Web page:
Toddler died after choking on carrot
A TODDLER died after choking on a snack of vegetable sticks at a creche, an inquest heard yesterday.
Cian Henehan (23 months), from Kilcolgan, Co Galway, was declared dead at Galway University Hospital on November 24 last year after being rushed there by ambulance from the Ballinderreen Community Creche.
The inquest into his death heard Cian had earlier been left at the creche by his grandmother, Carmel Lyden.
Mrs Lyden had been looking after him while his parents, Dara and Becky, were on a short break abroad.
But when she called to collect him shortly before 4pm she was met by two staff members who told her Cian had had "a bit of an accident". She was taken to a room where the toddler was lying on a plastic mattress. He looked unconscious.
Mrs Lyden said she had completed a first aid course and immediately started CPR.
Members of staff, similarly qualified in CPR, helped her, but Cian could not be revived.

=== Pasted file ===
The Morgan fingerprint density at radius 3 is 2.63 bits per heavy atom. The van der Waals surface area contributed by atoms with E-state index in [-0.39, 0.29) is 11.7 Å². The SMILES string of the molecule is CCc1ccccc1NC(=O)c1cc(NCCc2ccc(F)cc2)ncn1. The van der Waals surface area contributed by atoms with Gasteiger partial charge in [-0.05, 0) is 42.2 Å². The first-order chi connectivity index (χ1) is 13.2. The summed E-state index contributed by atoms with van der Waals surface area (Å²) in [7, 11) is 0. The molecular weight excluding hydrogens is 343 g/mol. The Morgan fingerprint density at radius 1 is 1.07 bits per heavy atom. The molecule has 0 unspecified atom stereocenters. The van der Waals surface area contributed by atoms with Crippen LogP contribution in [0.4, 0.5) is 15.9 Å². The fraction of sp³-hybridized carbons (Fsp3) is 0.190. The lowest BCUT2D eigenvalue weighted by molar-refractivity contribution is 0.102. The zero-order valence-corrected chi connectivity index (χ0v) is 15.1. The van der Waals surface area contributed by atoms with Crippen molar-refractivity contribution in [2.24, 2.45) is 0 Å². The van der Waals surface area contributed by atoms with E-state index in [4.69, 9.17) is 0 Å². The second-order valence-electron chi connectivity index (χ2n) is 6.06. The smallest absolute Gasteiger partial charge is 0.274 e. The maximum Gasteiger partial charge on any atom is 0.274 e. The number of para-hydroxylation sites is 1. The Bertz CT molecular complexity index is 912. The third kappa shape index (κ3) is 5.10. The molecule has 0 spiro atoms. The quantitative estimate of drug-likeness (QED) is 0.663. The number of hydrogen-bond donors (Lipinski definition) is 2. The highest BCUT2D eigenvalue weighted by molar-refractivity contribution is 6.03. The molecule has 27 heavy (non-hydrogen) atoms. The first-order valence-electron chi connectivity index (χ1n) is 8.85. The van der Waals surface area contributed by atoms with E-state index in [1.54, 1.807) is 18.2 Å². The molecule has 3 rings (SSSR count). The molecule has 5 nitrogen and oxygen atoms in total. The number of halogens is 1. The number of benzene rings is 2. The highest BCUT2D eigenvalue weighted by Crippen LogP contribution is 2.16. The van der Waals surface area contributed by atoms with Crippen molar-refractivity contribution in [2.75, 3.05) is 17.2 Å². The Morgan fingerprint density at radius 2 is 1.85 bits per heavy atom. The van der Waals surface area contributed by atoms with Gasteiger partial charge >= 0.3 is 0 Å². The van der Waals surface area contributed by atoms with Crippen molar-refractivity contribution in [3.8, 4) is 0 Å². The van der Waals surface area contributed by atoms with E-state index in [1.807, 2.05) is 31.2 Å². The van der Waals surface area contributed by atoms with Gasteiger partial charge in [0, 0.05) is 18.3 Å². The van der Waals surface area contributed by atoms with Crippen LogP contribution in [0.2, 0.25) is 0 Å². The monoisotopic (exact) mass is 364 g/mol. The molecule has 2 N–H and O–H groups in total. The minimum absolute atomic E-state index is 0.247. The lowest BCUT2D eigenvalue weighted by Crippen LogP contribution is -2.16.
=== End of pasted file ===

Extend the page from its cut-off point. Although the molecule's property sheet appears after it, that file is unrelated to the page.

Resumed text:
Childcare worker Christine Conroy said Cian had earlier been eating at a low table and she was close to him.
The children were all eating sticks of vegetables, including carrots. Cian became distressed and began moving his arms around as he appeared unable to catch his breath. She put him over her knees and slapped his back a number of times. Some chewed carrot emerged from his mouth, but he still struggled for breath. Other childcare staff also slapped his back and examined his mouth before he was taken away from the other children and into the office.
Responding to a claim by Mrs Lyden that Cian appeared to have been left on his own in the office, Ms Conroy told coroner Dr Ciaran McLoughlin that the toddler had not been left alone at any stage.
Pathologist Dr Frans Colesky said he had not discovered any food bolus (a mass of food formed in the mouth after thorough chewing) in the child's airways, but large particles of food, including carrot, were found in his stomach.
He consulted a forensic pathologist to discuss his findings and was advised that a foreign body in the airways could be dislodged in the process of resuscitation.
Dr Colesky said the cause of death was a fatal vasovagal inhibition (stopping of the heart) triggered by choking.
Dr McLoughlin described it as a tragic event for the Henehan and Lyden families.
He concluded that Cian had choked on a piece of food that had not been chewed sufficiently well and had most likely "gone down the wrong way", obstructing his breathing and causing his heart to stop.